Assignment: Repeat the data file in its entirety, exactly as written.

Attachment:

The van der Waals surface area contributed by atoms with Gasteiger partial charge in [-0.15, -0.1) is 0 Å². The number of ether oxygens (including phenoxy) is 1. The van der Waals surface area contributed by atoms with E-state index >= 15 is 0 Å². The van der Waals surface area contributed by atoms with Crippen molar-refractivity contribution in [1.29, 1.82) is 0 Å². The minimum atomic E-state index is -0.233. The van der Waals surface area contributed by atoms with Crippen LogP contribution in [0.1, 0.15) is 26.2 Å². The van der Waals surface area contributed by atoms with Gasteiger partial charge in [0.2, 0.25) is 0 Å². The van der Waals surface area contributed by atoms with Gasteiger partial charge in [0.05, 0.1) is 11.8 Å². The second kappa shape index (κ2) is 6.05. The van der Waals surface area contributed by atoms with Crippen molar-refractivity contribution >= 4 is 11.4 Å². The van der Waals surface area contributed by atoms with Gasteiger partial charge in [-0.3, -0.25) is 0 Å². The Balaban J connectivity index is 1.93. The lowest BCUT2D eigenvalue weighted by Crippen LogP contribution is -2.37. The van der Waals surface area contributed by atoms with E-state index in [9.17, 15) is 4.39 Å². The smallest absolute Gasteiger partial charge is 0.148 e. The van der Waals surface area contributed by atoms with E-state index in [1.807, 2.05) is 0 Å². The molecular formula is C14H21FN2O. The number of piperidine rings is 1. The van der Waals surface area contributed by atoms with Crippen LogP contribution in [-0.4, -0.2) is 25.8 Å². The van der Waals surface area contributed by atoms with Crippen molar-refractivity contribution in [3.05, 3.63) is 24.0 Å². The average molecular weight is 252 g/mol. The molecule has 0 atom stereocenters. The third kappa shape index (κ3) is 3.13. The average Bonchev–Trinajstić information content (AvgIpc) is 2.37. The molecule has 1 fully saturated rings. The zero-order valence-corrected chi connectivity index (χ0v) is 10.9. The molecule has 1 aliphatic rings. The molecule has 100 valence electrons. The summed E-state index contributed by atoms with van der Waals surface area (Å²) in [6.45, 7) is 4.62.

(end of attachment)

The van der Waals surface area contributed by atoms with Gasteiger partial charge in [-0.15, -0.1) is 0 Å². The number of ether oxygens (including phenoxy) is 1. The van der Waals surface area contributed by atoms with E-state index >= 15 is 0 Å². The van der Waals surface area contributed by atoms with Crippen molar-refractivity contribution in [1.29, 1.82) is 0 Å². The minimum atomic E-state index is -0.233. The van der Waals surface area contributed by atoms with Crippen LogP contribution in [0.1, 0.15) is 26.2 Å². The van der Waals surface area contributed by atoms with Gasteiger partial charge in [0.2, 0.25) is 0 Å². The van der Waals surface area contributed by atoms with Gasteiger partial charge in [0.05, 0.1) is 11.8 Å². The second kappa shape index (κ2) is 6.05. The van der Waals surface area contributed by atoms with Crippen molar-refractivity contribution >= 4 is 11.4 Å². The van der Waals surface area contributed by atoms with Gasteiger partial charge in [-0.3, -0.25) is 0 Å². The Balaban J connectivity index is 1.93. The lowest BCUT2D eigenvalue weighted by Crippen LogP contribution is -2.37. The van der Waals surface area contributed by atoms with E-state index in [9.17, 15) is 4.39 Å². The smallest absolute Gasteiger partial charge is 0.148 e. The van der Waals surface area contributed by atoms with E-state index in [1.807, 2.05) is 0 Å². The molecular formula is C14H21FN2O. The number of piperidine rings is 1. The van der Waals surface area contributed by atoms with Crippen LogP contribution in [-0.4, -0.2) is 25.8 Å². The van der Waals surface area contributed by atoms with Crippen molar-refractivity contribution in [3.05, 3.63) is 24.0 Å². The average molecular weight is 252 g/mol. The molecule has 0 atom stereocenters. The third kappa shape index (κ3) is 3.13. The average Bonchev–Trinajstić information content (AvgIpc) is 2.37. The molecule has 1 fully saturated rings. The zero-order valence-corrected chi connectivity index (χ0v) is 10.9. The molecule has 1 aliphatic rings. The molecule has 100 valence electrons. The summed E-state index contributed by atoms with van der Waals surface area (Å²) in [6.45, 7) is 4.62.